The Economy in Fascist Italy
The economy of Fascist Italy was weak. The economy of Italy had made little recovery after World War Oneand Mussolini knew that this was a major area to address if Italy was to become a major European power.
Mussolini knew that Italy after 1918 was a poor nation compared to France and Britain. Mussolini wanted to advance the economic state of Italy and his plan was based on a two-fold approach: attacking the power of the trade unions and therefore controlling the workers, and setting Italy targets as he had with his Battle for Births. For the attempt to get Italy on the road to economic prosperity, Mussolini introduced three ‘battles’ – the Battle for Land, the Battle of the Lira and the Battle for Grain.
The Battle for Land: this ‘battle’ was to clear marshland and make it useable for farming and other purposes. One area that was cleared was the Pontine Marshes – an area of mosquito-infested bog land that was to have housing built on it. Cleared land also had roads built on them to improve Italy’s infrastructure. These schemes were labour intensive and employed a lot of people so they served a purpose in this area. Many saw the Battle of Land as a success.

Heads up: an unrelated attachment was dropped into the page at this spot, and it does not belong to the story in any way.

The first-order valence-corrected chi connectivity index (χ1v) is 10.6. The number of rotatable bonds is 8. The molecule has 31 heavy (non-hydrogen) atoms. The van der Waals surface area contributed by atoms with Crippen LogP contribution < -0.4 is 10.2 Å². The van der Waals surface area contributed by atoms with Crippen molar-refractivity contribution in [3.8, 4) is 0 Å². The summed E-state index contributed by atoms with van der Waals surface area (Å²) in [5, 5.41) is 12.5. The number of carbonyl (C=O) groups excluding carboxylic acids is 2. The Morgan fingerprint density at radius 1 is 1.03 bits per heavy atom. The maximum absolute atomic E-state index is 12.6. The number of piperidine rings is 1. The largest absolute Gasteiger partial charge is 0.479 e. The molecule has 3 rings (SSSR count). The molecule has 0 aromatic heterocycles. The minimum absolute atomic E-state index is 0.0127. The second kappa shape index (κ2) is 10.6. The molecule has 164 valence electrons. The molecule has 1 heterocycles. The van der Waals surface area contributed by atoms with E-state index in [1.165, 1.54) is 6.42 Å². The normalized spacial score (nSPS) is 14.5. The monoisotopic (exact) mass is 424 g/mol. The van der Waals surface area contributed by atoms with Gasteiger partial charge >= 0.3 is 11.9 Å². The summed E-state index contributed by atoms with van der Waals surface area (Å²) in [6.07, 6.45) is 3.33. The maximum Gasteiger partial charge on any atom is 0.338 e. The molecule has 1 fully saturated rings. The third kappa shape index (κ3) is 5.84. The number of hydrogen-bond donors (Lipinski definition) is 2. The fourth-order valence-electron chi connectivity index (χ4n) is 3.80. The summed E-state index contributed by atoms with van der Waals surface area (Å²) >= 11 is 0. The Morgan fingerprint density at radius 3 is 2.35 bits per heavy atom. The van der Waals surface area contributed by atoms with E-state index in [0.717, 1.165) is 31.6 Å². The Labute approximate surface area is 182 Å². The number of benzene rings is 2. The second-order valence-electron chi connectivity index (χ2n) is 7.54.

Mussolini helping to drain the Pontine Marshes
The Battle of the Lira: This ‘battle’ was to restore some of the purchasing power the lira had in bygone days. Mussolini believed that a weak lira looked bad for Italy when he was trying to create the image of a super-power in Europe. A powerful nation could not have a weak national currency. Mussolini inflated the value of the lira making exports more expensive. This created unemployment at home as many industries and firms could not sell their goods. This particular battle proved a failure primarily as the economic base of Italy was too small. She was not an industrial nation but in essence an agricultural one. Basing the strength of your economy on agriculture rarely works and this was the case in Italy. However, Italy got through the Depression in the 1930’a better than Europe’s industrial power houses simply because she was an agricultural nation. The Depression hit the industrial nations of Europe very hard.
In terms of economic growth, Italy did not have the expanse of industry to bolster her farming based economy. Whereas Germany had its industrial power house in the Ruhr and Britain had South Wales, the North-East, Midlands and North-West, Italy had relatively few of these industrial zones. Though laudable in theory, Mussolini’s plans for Italy’s economic growth were based on weaknesses he could not overcome.